Finally. Someone willing to call Sonny Bill Williams out

SBW is a bastard.  I’m on record as not liking people code hopping just to get another jersey on their record when they haven’t earned it by delivering at local, provincial and national level first.  But when he gave his Rugby World Championship medal to a random kid, I was quite frustrated about it.

John Roughan puts my feelings into words.

What a strange thing it was that Sonny Bill Williams did. All the previous strange things in his career have been blamed on his manager but there was nobody in Sonny Bill’s ear when he decided to give his Rugby World Cup winner’s medal away.

It was his own spontaneous gesture to a lad who had run out to the All Blacks during their victory lap and had been tackled by a Twickenham security guard. The kid was not hurt and probably not surprised to be tackled. Williams and Steve Hansen picked him up, put an arm around him and Williams steered him back to the fence where on a parting impulse he gave the kid his medal.

A trifle excessive, I thought. Also a bit demeaning for the prize the All Blacks had just won, and I wondered what his teammates thought. I also hoped the boy’s parents would realise it was a needless gesture, probably made in a moment of excitement when the man was not thinking clearly, and one he would later regret.   

I hoped they would later offer it back, which indeed they did, Williams has said. But he told them, “Nah, better he has it than it hang on my wall”. Was he modestly depreciating his generosity or did he really not want this thing?

Generosity normally bears some sort of proportionate relationship to the predicament of the recipient. If this boy was tragically disabled or had suffered some heart-rending misfortune I could understand an All Black being so moved as to give him something as precious as a World Cup winners’ medal.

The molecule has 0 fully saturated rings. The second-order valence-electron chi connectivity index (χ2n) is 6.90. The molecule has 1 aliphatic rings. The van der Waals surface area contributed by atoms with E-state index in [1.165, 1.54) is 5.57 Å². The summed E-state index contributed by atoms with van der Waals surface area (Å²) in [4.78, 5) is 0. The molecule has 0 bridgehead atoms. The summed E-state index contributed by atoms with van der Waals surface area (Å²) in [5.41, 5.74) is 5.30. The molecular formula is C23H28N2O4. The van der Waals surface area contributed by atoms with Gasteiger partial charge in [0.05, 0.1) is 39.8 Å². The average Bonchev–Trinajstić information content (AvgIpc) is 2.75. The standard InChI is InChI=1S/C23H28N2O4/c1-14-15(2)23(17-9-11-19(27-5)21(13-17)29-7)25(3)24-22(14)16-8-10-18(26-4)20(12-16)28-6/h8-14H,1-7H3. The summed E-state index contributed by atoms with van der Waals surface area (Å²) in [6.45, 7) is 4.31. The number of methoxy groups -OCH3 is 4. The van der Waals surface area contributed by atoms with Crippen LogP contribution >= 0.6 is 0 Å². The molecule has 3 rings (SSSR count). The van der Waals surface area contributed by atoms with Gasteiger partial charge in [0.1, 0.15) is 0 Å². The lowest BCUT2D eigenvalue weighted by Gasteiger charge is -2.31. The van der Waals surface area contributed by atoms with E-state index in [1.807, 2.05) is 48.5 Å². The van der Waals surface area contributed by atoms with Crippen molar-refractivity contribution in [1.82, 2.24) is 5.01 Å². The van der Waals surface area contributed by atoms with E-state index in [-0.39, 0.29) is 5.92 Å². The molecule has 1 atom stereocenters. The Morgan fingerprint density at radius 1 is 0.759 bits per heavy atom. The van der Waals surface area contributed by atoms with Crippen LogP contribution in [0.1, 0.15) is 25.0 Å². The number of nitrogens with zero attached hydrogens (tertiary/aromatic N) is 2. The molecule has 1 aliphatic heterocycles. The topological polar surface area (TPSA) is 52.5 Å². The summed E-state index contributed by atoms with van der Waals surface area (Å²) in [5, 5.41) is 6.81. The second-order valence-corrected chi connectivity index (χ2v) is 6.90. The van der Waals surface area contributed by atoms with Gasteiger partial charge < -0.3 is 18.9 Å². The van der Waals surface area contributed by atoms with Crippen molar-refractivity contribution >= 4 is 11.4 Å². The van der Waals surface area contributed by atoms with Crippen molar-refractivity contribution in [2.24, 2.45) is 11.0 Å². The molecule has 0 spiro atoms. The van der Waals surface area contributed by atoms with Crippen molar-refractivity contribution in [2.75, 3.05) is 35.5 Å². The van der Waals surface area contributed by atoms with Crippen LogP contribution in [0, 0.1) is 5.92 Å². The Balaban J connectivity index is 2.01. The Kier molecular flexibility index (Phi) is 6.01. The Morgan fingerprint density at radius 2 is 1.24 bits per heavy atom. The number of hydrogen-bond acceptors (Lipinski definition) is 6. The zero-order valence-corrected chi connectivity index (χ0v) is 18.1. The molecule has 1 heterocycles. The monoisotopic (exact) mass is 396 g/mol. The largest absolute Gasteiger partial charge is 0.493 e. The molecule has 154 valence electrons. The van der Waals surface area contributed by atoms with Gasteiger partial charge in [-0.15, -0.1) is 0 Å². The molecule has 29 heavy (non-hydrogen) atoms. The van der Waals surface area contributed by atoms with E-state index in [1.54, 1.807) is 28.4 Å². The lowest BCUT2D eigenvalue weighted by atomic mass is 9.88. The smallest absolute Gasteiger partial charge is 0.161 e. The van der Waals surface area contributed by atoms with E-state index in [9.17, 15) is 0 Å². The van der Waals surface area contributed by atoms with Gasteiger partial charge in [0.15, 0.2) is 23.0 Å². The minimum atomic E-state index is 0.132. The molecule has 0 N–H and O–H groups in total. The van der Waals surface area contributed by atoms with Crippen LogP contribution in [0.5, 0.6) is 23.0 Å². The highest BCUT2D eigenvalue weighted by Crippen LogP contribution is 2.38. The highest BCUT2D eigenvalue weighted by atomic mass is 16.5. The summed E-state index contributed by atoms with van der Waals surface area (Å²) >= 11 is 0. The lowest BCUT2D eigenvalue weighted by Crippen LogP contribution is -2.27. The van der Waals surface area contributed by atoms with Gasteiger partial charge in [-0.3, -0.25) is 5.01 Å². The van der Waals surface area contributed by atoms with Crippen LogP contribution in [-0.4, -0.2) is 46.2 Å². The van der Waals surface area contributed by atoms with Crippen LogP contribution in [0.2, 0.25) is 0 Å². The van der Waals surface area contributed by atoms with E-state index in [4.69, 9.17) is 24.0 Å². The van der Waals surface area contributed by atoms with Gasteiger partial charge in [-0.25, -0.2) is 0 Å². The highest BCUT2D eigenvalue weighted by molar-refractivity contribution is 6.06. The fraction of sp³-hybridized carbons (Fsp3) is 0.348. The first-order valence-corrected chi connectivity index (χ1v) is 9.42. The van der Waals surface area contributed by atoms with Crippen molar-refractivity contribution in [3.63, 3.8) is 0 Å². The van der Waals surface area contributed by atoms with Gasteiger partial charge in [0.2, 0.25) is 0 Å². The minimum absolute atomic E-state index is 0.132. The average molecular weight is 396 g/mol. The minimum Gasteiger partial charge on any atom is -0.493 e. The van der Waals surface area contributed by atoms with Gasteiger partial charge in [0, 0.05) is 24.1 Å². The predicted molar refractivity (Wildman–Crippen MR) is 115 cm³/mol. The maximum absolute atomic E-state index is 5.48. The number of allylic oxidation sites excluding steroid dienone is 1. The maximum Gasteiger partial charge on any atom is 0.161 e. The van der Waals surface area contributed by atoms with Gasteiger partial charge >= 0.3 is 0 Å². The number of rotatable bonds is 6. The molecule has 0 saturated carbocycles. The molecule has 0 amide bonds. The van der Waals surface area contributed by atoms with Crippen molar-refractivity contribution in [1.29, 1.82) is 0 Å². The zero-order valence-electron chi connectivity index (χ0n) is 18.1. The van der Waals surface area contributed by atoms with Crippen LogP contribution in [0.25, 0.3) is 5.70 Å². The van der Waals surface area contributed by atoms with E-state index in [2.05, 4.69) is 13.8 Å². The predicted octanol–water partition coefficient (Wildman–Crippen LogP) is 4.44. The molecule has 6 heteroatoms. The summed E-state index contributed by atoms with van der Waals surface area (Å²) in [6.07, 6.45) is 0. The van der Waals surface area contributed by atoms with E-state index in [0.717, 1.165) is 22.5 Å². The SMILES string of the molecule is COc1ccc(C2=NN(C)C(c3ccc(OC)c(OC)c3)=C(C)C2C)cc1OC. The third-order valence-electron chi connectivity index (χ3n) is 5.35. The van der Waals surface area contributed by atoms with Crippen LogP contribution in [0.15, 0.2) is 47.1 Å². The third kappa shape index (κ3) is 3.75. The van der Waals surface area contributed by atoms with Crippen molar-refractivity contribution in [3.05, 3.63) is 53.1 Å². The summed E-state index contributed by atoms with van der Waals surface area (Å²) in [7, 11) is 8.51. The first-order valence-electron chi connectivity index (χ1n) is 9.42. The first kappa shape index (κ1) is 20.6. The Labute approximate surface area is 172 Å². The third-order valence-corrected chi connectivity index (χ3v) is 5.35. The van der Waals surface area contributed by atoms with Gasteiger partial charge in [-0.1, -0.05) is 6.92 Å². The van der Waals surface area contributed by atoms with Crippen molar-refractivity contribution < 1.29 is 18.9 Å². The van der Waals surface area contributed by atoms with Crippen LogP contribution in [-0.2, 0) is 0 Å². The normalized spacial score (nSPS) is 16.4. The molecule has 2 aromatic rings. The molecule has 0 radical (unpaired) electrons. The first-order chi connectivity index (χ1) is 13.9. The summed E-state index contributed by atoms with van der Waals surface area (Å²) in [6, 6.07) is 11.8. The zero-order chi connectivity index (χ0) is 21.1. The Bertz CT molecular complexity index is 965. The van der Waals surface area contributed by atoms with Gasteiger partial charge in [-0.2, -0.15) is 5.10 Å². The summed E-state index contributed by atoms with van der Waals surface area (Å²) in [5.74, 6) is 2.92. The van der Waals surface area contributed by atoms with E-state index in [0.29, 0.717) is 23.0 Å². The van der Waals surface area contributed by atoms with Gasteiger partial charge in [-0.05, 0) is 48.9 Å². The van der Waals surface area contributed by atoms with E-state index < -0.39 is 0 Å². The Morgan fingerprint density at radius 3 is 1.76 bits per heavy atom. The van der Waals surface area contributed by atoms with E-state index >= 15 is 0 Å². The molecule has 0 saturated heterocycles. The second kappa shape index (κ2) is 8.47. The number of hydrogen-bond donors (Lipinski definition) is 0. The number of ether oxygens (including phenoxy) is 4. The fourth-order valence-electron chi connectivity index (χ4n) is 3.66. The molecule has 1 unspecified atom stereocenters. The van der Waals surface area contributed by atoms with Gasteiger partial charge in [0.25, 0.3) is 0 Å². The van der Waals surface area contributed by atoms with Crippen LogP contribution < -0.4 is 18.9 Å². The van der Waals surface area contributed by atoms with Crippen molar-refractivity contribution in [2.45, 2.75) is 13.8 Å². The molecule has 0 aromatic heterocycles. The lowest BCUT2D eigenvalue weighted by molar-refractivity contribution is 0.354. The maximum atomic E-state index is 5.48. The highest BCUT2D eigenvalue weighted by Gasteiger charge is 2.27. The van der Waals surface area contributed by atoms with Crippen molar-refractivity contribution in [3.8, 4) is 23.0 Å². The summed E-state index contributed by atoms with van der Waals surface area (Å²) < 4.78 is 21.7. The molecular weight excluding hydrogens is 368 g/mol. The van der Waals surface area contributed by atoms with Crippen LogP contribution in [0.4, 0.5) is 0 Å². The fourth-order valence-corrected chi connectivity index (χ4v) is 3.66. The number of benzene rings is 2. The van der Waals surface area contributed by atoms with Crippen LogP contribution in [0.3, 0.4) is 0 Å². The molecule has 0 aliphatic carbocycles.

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But to give it away for no reason at all suggests he really didn’t want it. Strange.

He is not alone among top sportsmen is having little interest in keeping memorabilia – but it is fairly unusual to give it away a moment after it has been draped around their neck. Insulting too. His teammates might never say whether they found it insulting but as a fan, I did.

It felt like a betrayal of our enthusiasm for their achievement and the exquisite agony of those early mornings on the couch.

I don’t know whether I’m more disappointed in Williams or the many who see it as an utterly admirable act of generosity. By the time the medal was offered back to him he might have been reading too much of their praise online to feel able to take it back. Maybe that is why the World Cup organisers gave him another. Or were they simply capitalising on a story that was playing well for Williams, the All Blacks and rugby.

Generosity is too valuable to be reduced to a public relations gesture. I don’t think Williams was making a public relations calculation at any stage, I think he was acting on his own inclinations, and they can be strange.

I wish this wasn’t on my mind.

Basically I feel he **** on the All Blacks, the team, his mates, the coaches, the support team and all the fans by showing he places so little value in the symbol of being part of a record breaking team.

And then, when offered another one to replace it, he’s like “yea, nah”.

And in some years, the kid that got that medal will be paying part of his student loan off after flogging it on TradeMe.

 

– John Roughan, A newspaper


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